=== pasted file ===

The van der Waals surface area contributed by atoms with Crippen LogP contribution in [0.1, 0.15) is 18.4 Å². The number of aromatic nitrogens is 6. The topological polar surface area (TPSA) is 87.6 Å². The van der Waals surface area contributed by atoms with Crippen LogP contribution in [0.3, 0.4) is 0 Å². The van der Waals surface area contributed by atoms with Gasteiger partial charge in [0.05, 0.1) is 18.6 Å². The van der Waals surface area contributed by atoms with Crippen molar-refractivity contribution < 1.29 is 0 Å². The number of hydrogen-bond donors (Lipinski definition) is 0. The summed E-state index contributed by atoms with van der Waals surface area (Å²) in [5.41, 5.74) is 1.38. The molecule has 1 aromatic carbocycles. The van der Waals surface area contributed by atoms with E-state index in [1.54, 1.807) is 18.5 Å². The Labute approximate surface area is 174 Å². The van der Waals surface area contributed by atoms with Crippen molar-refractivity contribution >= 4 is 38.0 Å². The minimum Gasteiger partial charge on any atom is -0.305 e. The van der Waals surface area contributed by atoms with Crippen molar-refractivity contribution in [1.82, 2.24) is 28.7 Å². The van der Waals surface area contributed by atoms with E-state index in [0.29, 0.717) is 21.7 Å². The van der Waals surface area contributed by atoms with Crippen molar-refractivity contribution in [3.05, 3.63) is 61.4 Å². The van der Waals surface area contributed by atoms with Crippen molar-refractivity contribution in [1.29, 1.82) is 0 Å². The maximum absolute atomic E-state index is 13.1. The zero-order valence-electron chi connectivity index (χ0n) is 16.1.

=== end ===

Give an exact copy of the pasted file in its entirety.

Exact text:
The van der Waals surface area contributed by atoms with Crippen LogP contribution in [0.1, 0.15) is 18.4 Å². The number of aromatic nitrogens is 6. The topological polar surface area (TPSA) is 87.6 Å². The van der Waals surface area contributed by atoms with Crippen LogP contribution in [0.3, 0.4) is 0 Å². The van der Waals surface area contributed by atoms with Gasteiger partial charge in [0.05, 0.1) is 18.6 Å². The van der Waals surface area contributed by atoms with Crippen molar-refractivity contribution < 1.29 is 0 Å². The number of hydrogen-bond donors (Lipinski definition) is 0. The summed E-state index contributed by atoms with van der Waals surface area (Å²) in [5.41, 5.74) is 1.38. The molecule has 1 aromatic carbocycles. The van der Waals surface area contributed by atoms with E-state index in [1.54, 1.807) is 18.5 Å². The Labute approximate surface area is 174 Å². The van der Waals surface area contributed by atoms with Crippen molar-refractivity contribution >= 4 is 38.0 Å². The minimum Gasteiger partial charge on any atom is -0.305 e. The van der Waals surface area contributed by atoms with Crippen molar-refractivity contribution in [1.82, 2.24) is 28.7 Å². The van der Waals surface area contributed by atoms with E-state index in [0.29, 0.717) is 21.7 Å². The van der Waals surface area contributed by atoms with Crippen molar-refractivity contribution in [3.05, 3.63) is 61.4 Å². The van der Waals surface area contributed by atoms with Crippen molar-refractivity contribution in [1.29, 1.82) is 0 Å². The maximum absolute atomic E-state index is 13.1. The zero-order valence-electron chi connectivity index (χ0n) is 16.1.